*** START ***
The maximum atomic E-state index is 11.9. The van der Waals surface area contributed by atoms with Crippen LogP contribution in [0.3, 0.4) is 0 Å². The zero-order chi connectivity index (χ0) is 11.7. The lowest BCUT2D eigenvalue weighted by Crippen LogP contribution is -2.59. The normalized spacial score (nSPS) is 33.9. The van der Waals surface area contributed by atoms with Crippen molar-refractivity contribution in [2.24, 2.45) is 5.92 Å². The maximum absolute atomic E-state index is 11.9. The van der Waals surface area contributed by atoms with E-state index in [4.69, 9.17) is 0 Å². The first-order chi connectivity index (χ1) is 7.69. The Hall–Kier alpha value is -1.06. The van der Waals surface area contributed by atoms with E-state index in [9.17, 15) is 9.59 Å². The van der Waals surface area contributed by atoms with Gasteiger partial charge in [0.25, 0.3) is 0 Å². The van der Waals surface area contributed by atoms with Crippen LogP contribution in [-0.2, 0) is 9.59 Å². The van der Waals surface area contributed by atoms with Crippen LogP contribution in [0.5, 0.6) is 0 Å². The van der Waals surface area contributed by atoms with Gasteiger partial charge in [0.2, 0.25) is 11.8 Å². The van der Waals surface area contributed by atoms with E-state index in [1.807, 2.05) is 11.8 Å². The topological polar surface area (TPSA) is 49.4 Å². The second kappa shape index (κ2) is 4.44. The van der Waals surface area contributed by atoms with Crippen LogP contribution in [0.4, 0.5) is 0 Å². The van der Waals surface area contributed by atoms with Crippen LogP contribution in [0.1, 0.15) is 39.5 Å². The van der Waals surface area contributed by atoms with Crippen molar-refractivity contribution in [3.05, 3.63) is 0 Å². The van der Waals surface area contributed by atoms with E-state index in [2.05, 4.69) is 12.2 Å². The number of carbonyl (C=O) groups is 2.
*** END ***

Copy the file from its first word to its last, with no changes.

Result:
The maximum atomic E-state index is 11.9. The van der Waals surface area contributed by atoms with Crippen LogP contribution in [0.3, 0.4) is 0 Å². The zero-order chi connectivity index (χ0) is 11.7. The lowest BCUT2D eigenvalue weighted by Crippen LogP contribution is -2.59. The normalized spacial score (nSPS) is 33.9. The van der Waals surface area contributed by atoms with Crippen molar-refractivity contribution in [2.24, 2.45) is 5.92 Å². The maximum absolute atomic E-state index is 11.9. The van der Waals surface area contributed by atoms with E-state index in [4.69, 9.17) is 0 Å². The first-order chi connectivity index (χ1) is 7.69. The Hall–Kier alpha value is -1.06. The van der Waals surface area contributed by atoms with E-state index in [9.17, 15) is 9.59 Å². The van der Waals surface area contributed by atoms with Gasteiger partial charge in [0.25, 0.3) is 0 Å². The van der Waals surface area contributed by atoms with Crippen LogP contribution in [-0.2, 0) is 9.59 Å². The van der Waals surface area contributed by atoms with Crippen LogP contribution in [0.5, 0.6) is 0 Å². The van der Waals surface area contributed by atoms with Gasteiger partial charge in [0.2, 0.25) is 11.8 Å². The van der Waals surface area contributed by atoms with E-state index in [1.807, 2.05) is 11.8 Å². The topological polar surface area (TPSA) is 49.4 Å². The second kappa shape index (κ2) is 4.44. The van der Waals surface area contributed by atoms with Crippen LogP contribution in [0.4, 0.5) is 0 Å². The van der Waals surface area contributed by atoms with Crippen LogP contribution in [0.1, 0.15) is 39.5 Å². The van der Waals surface area contributed by atoms with Crippen molar-refractivity contribution in [3.05, 3.63) is 0 Å². The van der Waals surface area contributed by atoms with E-state index in [2.05, 4.69) is 12.2 Å². The number of carbonyl (C=O) groups is 2.